Like many small business owners, you may plan on working until you are ready to retire. And, once you reach that point, you may expect to sell your business and live off the proceeds. Or, you may have partners or children who can keep the business operating once you are ready to step away.
However, smart business owners plan for all eventualities. They plan for success but they have a fallback plan in case their efforts don’t bear fruit. As a business owner whose business is probably by far your biggest asset, it makes sense to think about those things that could go wrong and take steps to protect yourself now.
What steps should you consider taking that can protect your future financial security? Consider these contingency strategies:
Put a Retirement Plan in Place
The only constant in business is change. And many changes can harm a business’s financial viability. What would happen to your retirement dreams if your business experienced a serious setback? New technologies come along and make some businesses obsolete. New competitors erase older, established firms and economic downturns impact consumer and business spending. Natural disasters can seriously damage a business’s operations and cause widespread financial loss.
Funding a retirement plan during your working years can help protect your future financial well-being. Additionally, a retirement plan can provide important tax benefits. For example, your contributions to your retirement plan are typically tax deductible while earnings on investments in your retirement plan account grow tax deferred until you begin taking distributions.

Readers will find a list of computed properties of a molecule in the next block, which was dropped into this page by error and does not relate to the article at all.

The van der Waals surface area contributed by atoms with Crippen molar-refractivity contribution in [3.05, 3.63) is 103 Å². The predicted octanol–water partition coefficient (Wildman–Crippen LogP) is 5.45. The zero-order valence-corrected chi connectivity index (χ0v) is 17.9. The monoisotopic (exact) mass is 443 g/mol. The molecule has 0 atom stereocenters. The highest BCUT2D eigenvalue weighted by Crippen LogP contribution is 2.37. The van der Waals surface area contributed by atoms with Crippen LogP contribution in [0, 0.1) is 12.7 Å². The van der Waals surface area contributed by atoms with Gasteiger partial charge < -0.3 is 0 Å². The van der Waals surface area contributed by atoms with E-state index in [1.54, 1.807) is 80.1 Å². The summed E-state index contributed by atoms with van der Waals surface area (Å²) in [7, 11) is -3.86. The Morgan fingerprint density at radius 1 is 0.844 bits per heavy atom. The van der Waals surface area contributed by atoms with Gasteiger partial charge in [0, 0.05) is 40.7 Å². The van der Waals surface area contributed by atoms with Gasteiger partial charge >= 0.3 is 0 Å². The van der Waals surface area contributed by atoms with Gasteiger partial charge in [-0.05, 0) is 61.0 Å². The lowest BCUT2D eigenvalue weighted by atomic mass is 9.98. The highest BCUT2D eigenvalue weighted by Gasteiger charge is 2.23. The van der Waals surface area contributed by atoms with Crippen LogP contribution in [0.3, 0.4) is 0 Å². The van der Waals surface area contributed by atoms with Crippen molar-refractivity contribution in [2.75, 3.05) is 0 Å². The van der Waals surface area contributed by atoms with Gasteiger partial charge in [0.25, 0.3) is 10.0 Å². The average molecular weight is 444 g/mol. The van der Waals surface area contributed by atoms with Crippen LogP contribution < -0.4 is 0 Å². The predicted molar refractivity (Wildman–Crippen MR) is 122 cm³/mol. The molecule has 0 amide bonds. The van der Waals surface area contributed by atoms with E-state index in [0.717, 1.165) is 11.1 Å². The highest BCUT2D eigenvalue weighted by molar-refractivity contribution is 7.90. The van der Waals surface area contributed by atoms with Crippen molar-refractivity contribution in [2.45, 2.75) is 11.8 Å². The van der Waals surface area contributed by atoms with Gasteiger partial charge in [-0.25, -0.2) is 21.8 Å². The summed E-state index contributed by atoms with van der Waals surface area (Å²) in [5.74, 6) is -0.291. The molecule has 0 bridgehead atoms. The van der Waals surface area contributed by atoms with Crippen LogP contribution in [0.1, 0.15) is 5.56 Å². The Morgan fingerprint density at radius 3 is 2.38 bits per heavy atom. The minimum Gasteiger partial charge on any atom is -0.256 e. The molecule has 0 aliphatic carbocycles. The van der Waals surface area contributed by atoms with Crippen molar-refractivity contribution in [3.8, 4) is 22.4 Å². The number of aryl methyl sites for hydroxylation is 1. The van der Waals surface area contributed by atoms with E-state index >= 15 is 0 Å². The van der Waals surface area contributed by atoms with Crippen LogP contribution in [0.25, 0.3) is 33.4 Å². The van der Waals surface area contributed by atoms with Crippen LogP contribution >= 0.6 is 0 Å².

As a small business owner, you can choose from a variety of tax-advantaged retirement plans. Each option has distinct advantages and disadvantages when it comes to costs and the burden involved in plan administration. The input from your financial professional can be helpful when reviewing the appropriateness of a particular retirement plan with regard to your business’s specific situation.
Establish a Buy-Sell Agreement
If you have one or more partners or co-owners, it makes sense to have a buy-sell agreement. A buy-sell agreement helps ensure that you (or your beneficiaries) will receive fair compensation for your ownership interest. The agreement also facilitates the orderly transfer of ownership and management. A buy-sell agreement can be drafted among shareholders of an S corporation, partners of a partnership or an LLC, or even between an owner and a key employee.
When carefully crafted, a buy-sell agreement can:
- Help provide a smooth transition of control, management, and ownership to those who wish to continue running the business
- Spell out the financial aspects of the transition
- Establish a fair and reasonable price
- Help ensure the financial security of your family and other beneficiaries in the event of your unexpected death
- Create a built-in buyer for your interest in the business
- Establish, under certain circumstances, an estate tax value for the stock.
There are two basic types of buy-sell agreements: cross purchase and entity purchase (stock redemption). With a cross purchase agreement, the remaining owners agree to buy the departing owner’s interest in the business individually. With an entity purchase agreement, the business itself agrees to buy the selling partner’s ownership interest.
Life insurance is a common way of funding a buy-sell agreement. The proceeds of the policy are used to buy out the departing owner’s interest in the business.
Develop a Disaster Plan
No matter where your business is located, it is a wise precaution to assume that a natural disaster will impact it at some point. Adequate preparation can minimize damage to your systems, your equipment, and your physical plant, and may even protect you and your employees from harm. A key component in preparing for a natural disaster is a disaster plan.
Your disaster plan should include sections on personnel safety, management succession, and data preservation. It should outline the steps employees and managers must take in the event of a disaster.